What are the advantages?
Apart from the obvious benefits of having a permanent vacation destination, as well as a familiar place to escape to and relax, owning a vacation property has other advantages.
An investment with a tangible use
Much like your primary residence, a vacation property is an asset that has practical uses. You're not just sitting back waiting for it to provide income or to rise in value, but you're getting a present use out of it in the form of a vacation escape.
You can rent it out if you need extra income
You can keep the property primarily as a vacation home, but if money ever gets tight you can always rent it out for income. And since it is a second home that will be easier and less disruptive to do than it would be for your primary residence.
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It will likely rise in value in the long term
Like most forms of real estate, vacation properties will rise in value over time. And during speculative periods in the real estate market, the value increase on vacation property can be spectacular.
Futher reading: Best US housing markets
It's a potential retirement home
Vacation property can provide the owner with the ability to “test drive” a home as a potential retirement home. You can buy the house early in life, get comfortable with the area it's located in, and payoff the mortgage in time for retirement. That will free you up to sell your primary residence to increase your retirement portfolio. In that way a major component of your retirement plan will be taken care of while you're enjoying the home.
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Vacation property prices are depressed in much of the country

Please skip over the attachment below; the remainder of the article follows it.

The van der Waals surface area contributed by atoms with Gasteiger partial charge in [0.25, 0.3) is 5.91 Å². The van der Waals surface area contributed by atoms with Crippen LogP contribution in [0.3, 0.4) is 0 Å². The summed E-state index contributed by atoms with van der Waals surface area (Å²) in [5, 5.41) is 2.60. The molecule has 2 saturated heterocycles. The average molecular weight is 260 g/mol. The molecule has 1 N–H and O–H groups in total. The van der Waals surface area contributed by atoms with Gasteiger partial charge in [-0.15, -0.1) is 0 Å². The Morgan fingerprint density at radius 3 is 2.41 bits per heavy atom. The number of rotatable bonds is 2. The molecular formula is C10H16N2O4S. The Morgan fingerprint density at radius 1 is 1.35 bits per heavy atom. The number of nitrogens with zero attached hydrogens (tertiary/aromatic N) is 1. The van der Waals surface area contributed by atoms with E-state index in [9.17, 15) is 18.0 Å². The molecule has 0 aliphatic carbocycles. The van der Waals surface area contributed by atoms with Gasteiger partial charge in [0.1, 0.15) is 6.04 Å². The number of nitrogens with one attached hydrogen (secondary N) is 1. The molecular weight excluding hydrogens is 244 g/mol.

This is bad news if you own a vacation property in an area where real estate prices have been particularly hard-hit. But if you're looking to buy a vacation property in such an area, the timing couldn't be better. In many traditional vacation property hotspots, like Florida, Nevada, and Arizona, prices are now well below their peak levels. If you're a buyer, entire vacation property markets are now on sale!
Read more: How to create wealth by investing in real estate
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What are the risks?
Vacation property tends to have wider price swings than other property types. During real estate booms, it can rise in price much faster than residential property, not the least of which because it tends to attract more affluent buyers. But in down markets prices can fall faster too.
Vacation property is luxury real estate, not the basic roof-over-your head type. It’s more discretionary than it is necessary, and that means the market for it can dry up much more quickly. When it does, prices can crash even when the general housing market is stable.
It’s often located in environmentally volatile areas that can physically threaten not just the property itself but the entire surrounding community. Waterfront locations are common, which opens the possibility of flooding or ocean storms. A single severe coastal storm could drop property values overnight.
Reduce your risk: How to invest in rental properties without the responsibility of being a landlord